USMLE® Step 1 style questions USMLE
USMLE® Step 2 style questions USMLE
A 5-year-old boy comes to the office because of a limp for 3 weeks. History is unremarkable for trauma or recent illness. Past medical history includes attention deficit hyperactivity disorder, but no regular medications. Vital signs are within the normal ranges. Examination shows a painless limp of the left lower extremity with limited internal rotation and abduction of the left hip joint. A Pelvic X-ray is obtained. Which of the following is the most appropriate treatment in this patient?
Content Reviewers:Rishi Desai, MD, MPH
Contributors:Evan Debevec-McKenney, Evode Iradufasha, MD, Ursula Florjanczyk, MScBMC, Elizabeth Nixon-Shapiro, MSMI, CMI
Legg–Calvé–Perthes disease is a childhood hip disorder that occurs when the blood supply to the head of the femur gets disrupted and leads to death or necrosis of the tissue.
The disease was named after three doctors; Arthur Legg, Jacques Calvé, and Georg Perthes.
This gives the hip joint the ability to move nearly in all directions, as long as the ball can smoothly rotate inside the socket.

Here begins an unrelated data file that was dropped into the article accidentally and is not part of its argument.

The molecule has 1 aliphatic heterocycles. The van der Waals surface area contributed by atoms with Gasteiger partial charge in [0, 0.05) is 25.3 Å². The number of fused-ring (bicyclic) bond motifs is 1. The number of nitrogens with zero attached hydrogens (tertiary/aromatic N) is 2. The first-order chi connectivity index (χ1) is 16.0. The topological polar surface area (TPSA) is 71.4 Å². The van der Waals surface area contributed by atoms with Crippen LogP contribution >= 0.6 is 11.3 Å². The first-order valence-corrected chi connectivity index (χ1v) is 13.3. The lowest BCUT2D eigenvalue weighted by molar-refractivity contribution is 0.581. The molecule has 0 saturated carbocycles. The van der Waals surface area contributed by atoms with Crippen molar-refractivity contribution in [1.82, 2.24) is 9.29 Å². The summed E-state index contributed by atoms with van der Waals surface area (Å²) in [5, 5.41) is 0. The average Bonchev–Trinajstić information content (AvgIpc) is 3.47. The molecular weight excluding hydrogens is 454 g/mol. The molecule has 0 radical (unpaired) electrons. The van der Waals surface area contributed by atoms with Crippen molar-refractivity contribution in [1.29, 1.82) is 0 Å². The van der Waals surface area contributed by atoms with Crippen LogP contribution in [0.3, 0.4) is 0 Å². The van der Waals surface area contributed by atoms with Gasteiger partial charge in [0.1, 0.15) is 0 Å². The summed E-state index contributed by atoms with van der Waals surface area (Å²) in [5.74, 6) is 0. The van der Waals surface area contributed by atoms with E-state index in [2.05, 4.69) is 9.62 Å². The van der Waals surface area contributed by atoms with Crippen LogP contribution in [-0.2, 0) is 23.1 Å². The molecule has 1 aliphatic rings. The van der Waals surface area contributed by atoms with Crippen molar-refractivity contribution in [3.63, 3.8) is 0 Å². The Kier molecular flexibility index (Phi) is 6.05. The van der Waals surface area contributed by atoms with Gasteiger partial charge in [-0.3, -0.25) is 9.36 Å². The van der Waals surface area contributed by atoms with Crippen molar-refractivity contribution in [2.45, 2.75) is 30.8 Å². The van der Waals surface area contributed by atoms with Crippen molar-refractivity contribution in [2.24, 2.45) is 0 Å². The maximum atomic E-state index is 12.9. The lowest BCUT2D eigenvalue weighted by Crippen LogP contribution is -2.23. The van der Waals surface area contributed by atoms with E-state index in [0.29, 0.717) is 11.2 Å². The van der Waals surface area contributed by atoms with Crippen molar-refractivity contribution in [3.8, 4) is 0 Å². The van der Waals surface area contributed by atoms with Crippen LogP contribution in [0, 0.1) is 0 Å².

In Legg–Calvé–Perthes disease, for some children, the blood supply to the femoral head becomes interrupted for some reason - and it’s not known why exactly.
The result is that the tissue begins to die off - a process called avascular necrosis.
Over time, there’s new blood vessel formation into the necrotized bone and that allows the dead tissue to get removed by immune cells called macrophages.
That process causes the head of the femur to lose mass, leaving it weak and prone to fractures.
Now, over time, Legg–Calvé–Perthes disease typically self-resolves and the bone is able to heal - once again it’s not known exactly why or how this happens.
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